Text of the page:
There is a lot more to glaucoma than eye pressure, at present the only way we can treat glaucoma is by lowering eye pressure. The good news is that if we get the eye pressure down to a safe level, in almost all cases of glaucoma we will halt the disease, or at least slow it down so that significant vision impairment does not occur in the patient’s lifetime. The level of pressure that is safe is different for each patient, so we set “target pressures” for each individual. (Generally speaking, the lower the eye pressure the better).
Most glaucoma patients instil eye drops to keep their eye pressures at a safe level. A patient may be on one, two or more different glaucoma eye drops. Laser treatment (laser trabeculoplasty) is a very safe and generally painless way to treat glaucoma and should be considered for all newly diagnosed cases of glaucoma. Successful laser treatment can keep the eye pressure down for many years without requiring eye drops. (The laser used is very different from the laser used to allow people to manage without glasses.) Surgery is also used to treat glaucoma: it is employed when the eye pressure cannot be controlled by drops and laser, and when patients cannot tolerate eye drops (or manage to get them in regularly). Several large studies in Britain and the USA have shown that surgery should also be considered for newly diagnosed glaucoma.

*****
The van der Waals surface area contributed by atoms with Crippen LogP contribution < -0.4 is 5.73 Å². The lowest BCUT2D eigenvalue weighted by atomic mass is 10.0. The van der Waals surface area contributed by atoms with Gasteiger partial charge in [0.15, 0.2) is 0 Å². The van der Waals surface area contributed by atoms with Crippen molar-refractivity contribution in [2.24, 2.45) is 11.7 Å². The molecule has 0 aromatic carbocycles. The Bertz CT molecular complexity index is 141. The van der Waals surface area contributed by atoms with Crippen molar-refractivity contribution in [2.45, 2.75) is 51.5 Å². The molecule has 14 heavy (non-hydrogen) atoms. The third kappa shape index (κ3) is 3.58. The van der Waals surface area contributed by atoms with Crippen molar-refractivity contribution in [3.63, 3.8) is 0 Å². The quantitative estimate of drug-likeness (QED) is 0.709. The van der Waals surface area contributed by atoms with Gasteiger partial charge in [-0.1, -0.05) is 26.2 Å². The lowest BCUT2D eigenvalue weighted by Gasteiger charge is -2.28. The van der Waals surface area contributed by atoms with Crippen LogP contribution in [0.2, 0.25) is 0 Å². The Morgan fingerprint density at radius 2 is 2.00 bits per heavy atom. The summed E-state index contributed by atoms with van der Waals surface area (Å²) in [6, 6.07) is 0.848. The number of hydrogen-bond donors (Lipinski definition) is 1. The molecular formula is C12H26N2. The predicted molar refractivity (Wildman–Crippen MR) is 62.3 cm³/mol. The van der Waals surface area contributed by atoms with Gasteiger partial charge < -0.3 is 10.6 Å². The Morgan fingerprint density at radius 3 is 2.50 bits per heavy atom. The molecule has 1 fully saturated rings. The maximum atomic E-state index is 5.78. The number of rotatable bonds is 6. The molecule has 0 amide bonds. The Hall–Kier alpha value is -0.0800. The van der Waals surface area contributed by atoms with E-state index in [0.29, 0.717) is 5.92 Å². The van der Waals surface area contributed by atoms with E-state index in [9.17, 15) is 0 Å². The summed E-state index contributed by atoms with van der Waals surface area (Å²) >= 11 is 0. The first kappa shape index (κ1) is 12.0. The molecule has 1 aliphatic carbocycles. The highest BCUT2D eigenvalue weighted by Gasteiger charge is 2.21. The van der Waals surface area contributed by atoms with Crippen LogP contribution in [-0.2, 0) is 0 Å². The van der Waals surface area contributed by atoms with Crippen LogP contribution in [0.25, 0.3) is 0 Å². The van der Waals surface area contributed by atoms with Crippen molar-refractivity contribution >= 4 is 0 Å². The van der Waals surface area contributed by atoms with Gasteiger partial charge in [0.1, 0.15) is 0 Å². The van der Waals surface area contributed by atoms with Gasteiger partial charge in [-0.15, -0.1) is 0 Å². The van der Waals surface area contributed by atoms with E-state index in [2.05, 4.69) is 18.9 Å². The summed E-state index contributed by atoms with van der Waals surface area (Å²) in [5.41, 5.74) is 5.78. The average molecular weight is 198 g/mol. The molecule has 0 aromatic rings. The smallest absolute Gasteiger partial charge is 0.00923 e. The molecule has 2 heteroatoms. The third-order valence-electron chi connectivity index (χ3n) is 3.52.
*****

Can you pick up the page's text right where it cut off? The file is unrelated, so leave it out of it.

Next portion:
Having glaucoma means that you must have a life-long association with your ophthalmologist. The disease can be controlled but not cured, and it is essential that patients are seen regularly (for most, this is six monthly). Typically, glaucoma is well controlled for a number of years but then at a follow-up visit it is found that control has been lost, e.g. the visual field is worse, and a change in treatment is necessary. It is the optometrist’s, the ophthalmologist’s, and the patient’s responsibility to make sure that patients do not become “lost to follow-up”.